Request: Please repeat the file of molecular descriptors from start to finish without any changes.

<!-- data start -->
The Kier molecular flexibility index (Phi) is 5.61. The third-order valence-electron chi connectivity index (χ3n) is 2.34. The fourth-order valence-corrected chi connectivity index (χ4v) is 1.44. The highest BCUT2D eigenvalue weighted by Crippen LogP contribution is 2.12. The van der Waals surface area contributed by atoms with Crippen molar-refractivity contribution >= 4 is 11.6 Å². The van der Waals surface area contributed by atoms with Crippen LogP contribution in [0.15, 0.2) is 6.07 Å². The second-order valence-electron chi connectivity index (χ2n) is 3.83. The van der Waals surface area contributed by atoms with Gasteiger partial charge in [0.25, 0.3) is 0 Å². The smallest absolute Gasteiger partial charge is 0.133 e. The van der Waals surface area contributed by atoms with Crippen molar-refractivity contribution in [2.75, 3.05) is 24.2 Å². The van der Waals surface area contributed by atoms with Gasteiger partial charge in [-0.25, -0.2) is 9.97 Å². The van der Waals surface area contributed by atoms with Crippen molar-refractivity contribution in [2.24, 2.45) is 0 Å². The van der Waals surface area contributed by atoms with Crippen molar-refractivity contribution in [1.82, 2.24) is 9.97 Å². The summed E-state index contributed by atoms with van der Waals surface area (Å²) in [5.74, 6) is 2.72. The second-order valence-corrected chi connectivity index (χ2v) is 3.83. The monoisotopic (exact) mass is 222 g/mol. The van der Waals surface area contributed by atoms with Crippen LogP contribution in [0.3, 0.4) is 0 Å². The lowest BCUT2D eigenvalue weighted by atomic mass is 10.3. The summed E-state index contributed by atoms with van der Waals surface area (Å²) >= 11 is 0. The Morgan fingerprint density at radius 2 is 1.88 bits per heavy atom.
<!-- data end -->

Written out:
The Kier molecular flexibility index (Phi) is 5.61. The third-order valence-electron chi connectivity index (χ3n) is 2.34. The fourth-order valence-corrected chi connectivity index (χ4v) is 1.44. The highest BCUT2D eigenvalue weighted by Crippen LogP contribution is 2.12. The van der Waals surface area contributed by atoms with Crippen molar-refractivity contribution >= 4 is 11.6 Å². The van der Waals surface area contributed by atoms with Crippen LogP contribution in [0.15, 0.2) is 6.07 Å². The second-order valence-electron chi connectivity index (χ2n) is 3.83. The van der Waals surface area contributed by atoms with Gasteiger partial charge in [0.25, 0.3) is 0 Å². The smallest absolute Gasteiger partial charge is 0.133 e. The van der Waals surface area contributed by atoms with Crippen molar-refractivity contribution in [2.75, 3.05) is 24.2 Å². The van der Waals surface area contributed by atoms with Gasteiger partial charge in [-0.25, -0.2) is 9.97 Å². The van der Waals surface area contributed by atoms with Crippen molar-refractivity contribution in [2.24, 2.45) is 0 Å². The van der Waals surface area contributed by atoms with Crippen molar-refractivity contribution in [1.82, 2.24) is 9.97 Å². The summed E-state index contributed by atoms with van der Waals surface area (Å²) in [5.74, 6) is 2.72. The second-order valence-corrected chi connectivity index (χ2v) is 3.83. The monoisotopic (exact) mass is 222 g/mol. The van der Waals surface area contributed by atoms with Crippen LogP contribution in [0.3, 0.4) is 0 Å². The lowest BCUT2D eigenvalue weighted by atomic mass is 10.3. The summed E-state index contributed by atoms with van der Waals surface area (Å²) >= 11 is 0. The Morgan fingerprint density at radius 2 is 1.88 bits per heavy atom.